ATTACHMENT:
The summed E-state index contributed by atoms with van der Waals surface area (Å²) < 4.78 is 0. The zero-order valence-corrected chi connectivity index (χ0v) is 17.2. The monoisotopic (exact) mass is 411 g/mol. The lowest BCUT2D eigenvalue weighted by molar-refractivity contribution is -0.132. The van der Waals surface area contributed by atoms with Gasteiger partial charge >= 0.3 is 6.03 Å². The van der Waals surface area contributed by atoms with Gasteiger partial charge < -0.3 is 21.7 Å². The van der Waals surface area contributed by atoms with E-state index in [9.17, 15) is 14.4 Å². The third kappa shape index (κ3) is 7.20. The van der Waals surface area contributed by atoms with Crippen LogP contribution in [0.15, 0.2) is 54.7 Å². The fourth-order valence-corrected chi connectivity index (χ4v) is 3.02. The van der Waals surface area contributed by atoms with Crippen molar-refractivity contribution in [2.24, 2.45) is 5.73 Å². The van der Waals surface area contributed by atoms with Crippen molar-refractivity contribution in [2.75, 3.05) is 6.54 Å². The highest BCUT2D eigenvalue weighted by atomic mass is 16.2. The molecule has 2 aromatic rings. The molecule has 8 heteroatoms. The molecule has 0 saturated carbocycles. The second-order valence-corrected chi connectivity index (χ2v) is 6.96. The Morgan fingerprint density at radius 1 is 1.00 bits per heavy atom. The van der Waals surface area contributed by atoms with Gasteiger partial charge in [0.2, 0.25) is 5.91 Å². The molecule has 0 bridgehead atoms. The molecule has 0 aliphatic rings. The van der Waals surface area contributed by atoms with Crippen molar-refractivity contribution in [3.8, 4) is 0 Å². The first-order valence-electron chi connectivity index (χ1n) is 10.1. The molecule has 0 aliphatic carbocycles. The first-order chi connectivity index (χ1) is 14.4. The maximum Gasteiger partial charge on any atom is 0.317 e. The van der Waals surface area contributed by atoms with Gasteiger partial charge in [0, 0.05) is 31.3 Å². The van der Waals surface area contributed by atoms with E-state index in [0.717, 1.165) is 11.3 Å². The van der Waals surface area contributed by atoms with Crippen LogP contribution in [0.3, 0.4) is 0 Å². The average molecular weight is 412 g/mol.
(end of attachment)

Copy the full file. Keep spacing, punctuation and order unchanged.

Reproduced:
The summed E-state index contributed by atoms with van der Waals surface area (Å²) < 4.78 is 0. The zero-order valence-corrected chi connectivity index (χ0v) is 17.2. The monoisotopic (exact) mass is 411 g/mol. The lowest BCUT2D eigenvalue weighted by molar-refractivity contribution is -0.132. The van der Waals surface area contributed by atoms with Gasteiger partial charge >= 0.3 is 6.03 Å². The van der Waals surface area contributed by atoms with Gasteiger partial charge < -0.3 is 21.7 Å². The van der Waals surface area contributed by atoms with E-state index in [9.17, 15) is 14.4 Å². The third kappa shape index (κ3) is 7.20. The van der Waals surface area contributed by atoms with Crippen LogP contribution in [0.15, 0.2) is 54.7 Å². The fourth-order valence-corrected chi connectivity index (χ4v) is 3.02. The van der Waals surface area contributed by atoms with Crippen molar-refractivity contribution in [2.24, 2.45) is 5.73 Å². The van der Waals surface area contributed by atoms with Crippen molar-refractivity contribution in [2.75, 3.05) is 6.54 Å². The highest BCUT2D eigenvalue weighted by atomic mass is 16.2. The molecule has 2 aromatic rings. The molecule has 8 heteroatoms. The molecule has 0 saturated carbocycles. The second-order valence-corrected chi connectivity index (χ2v) is 6.96. The Morgan fingerprint density at radius 1 is 1.00 bits per heavy atom. The van der Waals surface area contributed by atoms with Gasteiger partial charge in [0.2, 0.25) is 5.91 Å². The molecule has 0 bridgehead atoms. The molecule has 0 aliphatic rings. The van der Waals surface area contributed by atoms with Crippen molar-refractivity contribution in [3.8, 4) is 0 Å². The first-order valence-electron chi connectivity index (χ1n) is 10.1. The molecule has 0 aliphatic carbocycles. The first-order chi connectivity index (χ1) is 14.4. The maximum Gasteiger partial charge on any atom is 0.317 e. The van der Waals surface area contributed by atoms with Gasteiger partial charge in [0, 0.05) is 31.3 Å². The van der Waals surface area contributed by atoms with E-state index in [0.717, 1.165) is 11.3 Å². The van der Waals surface area contributed by atoms with Crippen LogP contribution in [0.3, 0.4) is 0 Å². The average molecular weight is 412 g/mol.